Ninth Edition CoverGraziano & Raulin
Research Methods (9th edition)

Sigmund Freud (1856-1938) brought together many existing ideas about psychological functioning. He popularized psychodynamic theory and developed a treatment approach, psychoanalysis. He is not so much a creator of new ideas, but he organized and synthesized ideas from many sources. He borrowed extensively from the romantic philosophy of the late 18th Century. 

Freud’s most influential work was his study of human unconscious processes. This was work that he conducted at a time when psychologists, such as Wundt’s experimentalists, Titchener’s structuralists, and the American functionalists and behaviorists, were all primarily interested in human consciousness and/or overt behavior.

Freud used single case studies as his primary research methodology. Case studies provide clinically rich information, but are of questionable validity and reliability. As we noted in the introduction to this section, case-study research methodology does not hold up well to the scrutiny and evaluation of modern science. The value of the research has been more heuristic than systematic. (For more discussion of Freud’s research, see Chapter 6 in the textbook.)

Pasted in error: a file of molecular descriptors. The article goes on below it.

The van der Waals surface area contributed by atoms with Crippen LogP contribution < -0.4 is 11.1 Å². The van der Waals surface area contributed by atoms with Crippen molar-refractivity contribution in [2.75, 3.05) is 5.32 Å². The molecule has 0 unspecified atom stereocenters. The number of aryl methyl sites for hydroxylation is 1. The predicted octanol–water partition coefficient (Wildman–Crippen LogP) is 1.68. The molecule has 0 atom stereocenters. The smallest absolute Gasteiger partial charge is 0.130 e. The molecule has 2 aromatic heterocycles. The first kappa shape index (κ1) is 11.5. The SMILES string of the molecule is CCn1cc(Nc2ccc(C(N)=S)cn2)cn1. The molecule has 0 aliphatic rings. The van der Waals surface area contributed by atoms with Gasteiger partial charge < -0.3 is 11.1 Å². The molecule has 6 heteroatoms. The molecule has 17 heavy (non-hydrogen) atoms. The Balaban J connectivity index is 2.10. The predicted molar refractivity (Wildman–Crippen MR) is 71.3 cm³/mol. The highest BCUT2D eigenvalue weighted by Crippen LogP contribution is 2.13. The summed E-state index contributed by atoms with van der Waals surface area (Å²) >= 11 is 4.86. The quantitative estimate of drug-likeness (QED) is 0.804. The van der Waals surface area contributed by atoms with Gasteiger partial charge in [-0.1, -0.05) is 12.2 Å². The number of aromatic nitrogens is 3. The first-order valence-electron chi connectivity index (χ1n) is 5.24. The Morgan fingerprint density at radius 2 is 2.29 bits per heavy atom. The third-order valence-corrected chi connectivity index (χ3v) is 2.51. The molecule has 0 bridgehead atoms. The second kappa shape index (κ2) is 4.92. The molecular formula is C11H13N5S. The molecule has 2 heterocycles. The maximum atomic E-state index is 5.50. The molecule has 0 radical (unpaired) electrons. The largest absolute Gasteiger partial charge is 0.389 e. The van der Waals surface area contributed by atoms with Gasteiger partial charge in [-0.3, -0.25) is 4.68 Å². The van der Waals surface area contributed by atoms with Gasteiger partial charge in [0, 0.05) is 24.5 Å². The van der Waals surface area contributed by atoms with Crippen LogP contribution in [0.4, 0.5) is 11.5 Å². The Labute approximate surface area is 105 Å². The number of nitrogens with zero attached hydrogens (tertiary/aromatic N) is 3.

Freud attracted many followers, such as Carl Jung, Alfred Adler, Karen Horney, Gordon Allport, Henry Murray, and Erik Erikson. These people accepted many of his ideas, but some were also critical of aspects of Freudian theory, particularly Freud’s emphasis on sexual factors in personality development.

Freud’s influence on psychology was primarily in the applied area of clinical psychology, where psychoanalysis flourished for a time. Freudian theory and approaches have influenced psychiatry, medicine, anthropology, history, sociology, and other disciplines. 

There is no doubting that Freud’s skills in popularizing his models and attracting adherents have had enormous impact on culture. Indeed, few individuals have had so much cultural impact. In that respect Freud is in the good company of Darwin and Einstein.

Some of his important works (translated and published posthumously) include The Interpretation of Dreams (1938), The Psychopathology of Everyday Life (1938), Beyond the Pleasure Principle (1959), and The Ego and the Id (1959).


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